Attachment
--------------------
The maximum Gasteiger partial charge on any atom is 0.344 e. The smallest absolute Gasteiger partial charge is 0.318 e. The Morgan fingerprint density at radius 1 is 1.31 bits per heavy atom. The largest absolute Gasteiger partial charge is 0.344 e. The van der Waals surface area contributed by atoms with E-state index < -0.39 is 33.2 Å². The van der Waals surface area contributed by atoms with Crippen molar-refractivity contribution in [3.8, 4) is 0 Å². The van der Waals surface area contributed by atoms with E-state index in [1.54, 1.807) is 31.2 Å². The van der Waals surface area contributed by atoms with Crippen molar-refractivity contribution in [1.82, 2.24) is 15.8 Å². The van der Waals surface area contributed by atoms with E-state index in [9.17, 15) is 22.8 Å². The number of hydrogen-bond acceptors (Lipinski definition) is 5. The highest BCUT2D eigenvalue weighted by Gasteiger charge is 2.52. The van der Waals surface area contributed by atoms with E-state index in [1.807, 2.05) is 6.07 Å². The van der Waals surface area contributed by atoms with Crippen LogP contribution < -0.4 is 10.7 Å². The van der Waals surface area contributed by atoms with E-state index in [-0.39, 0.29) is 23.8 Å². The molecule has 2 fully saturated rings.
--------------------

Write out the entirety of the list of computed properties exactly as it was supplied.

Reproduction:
The maximum Gasteiger partial charge on any atom is 0.344 e. The smallest absolute Gasteiger partial charge is 0.318 e. The Morgan fingerprint density at radius 1 is 1.31 bits per heavy atom. The largest absolute Gasteiger partial charge is 0.344 e. The van der Waals surface area contributed by atoms with E-state index < -0.39 is 33.2 Å². The van der Waals surface area contributed by atoms with Crippen molar-refractivity contribution in [3.8, 4) is 0 Å². The van der Waals surface area contributed by atoms with E-state index in [1.54, 1.807) is 31.2 Å². The van der Waals surface area contributed by atoms with Crippen molar-refractivity contribution in [1.82, 2.24) is 15.8 Å². The van der Waals surface area contributed by atoms with E-state index in [9.17, 15) is 22.8 Å². The number of hydrogen-bond acceptors (Lipinski definition) is 5. The highest BCUT2D eigenvalue weighted by Gasteiger charge is 2.52. The van der Waals surface area contributed by atoms with E-state index in [1.807, 2.05) is 6.07 Å². The van der Waals surface area contributed by atoms with Crippen LogP contribution < -0.4 is 10.7 Å². The van der Waals surface area contributed by atoms with E-state index in [-0.39, 0.29) is 23.8 Å². The molecule has 2 fully saturated rings.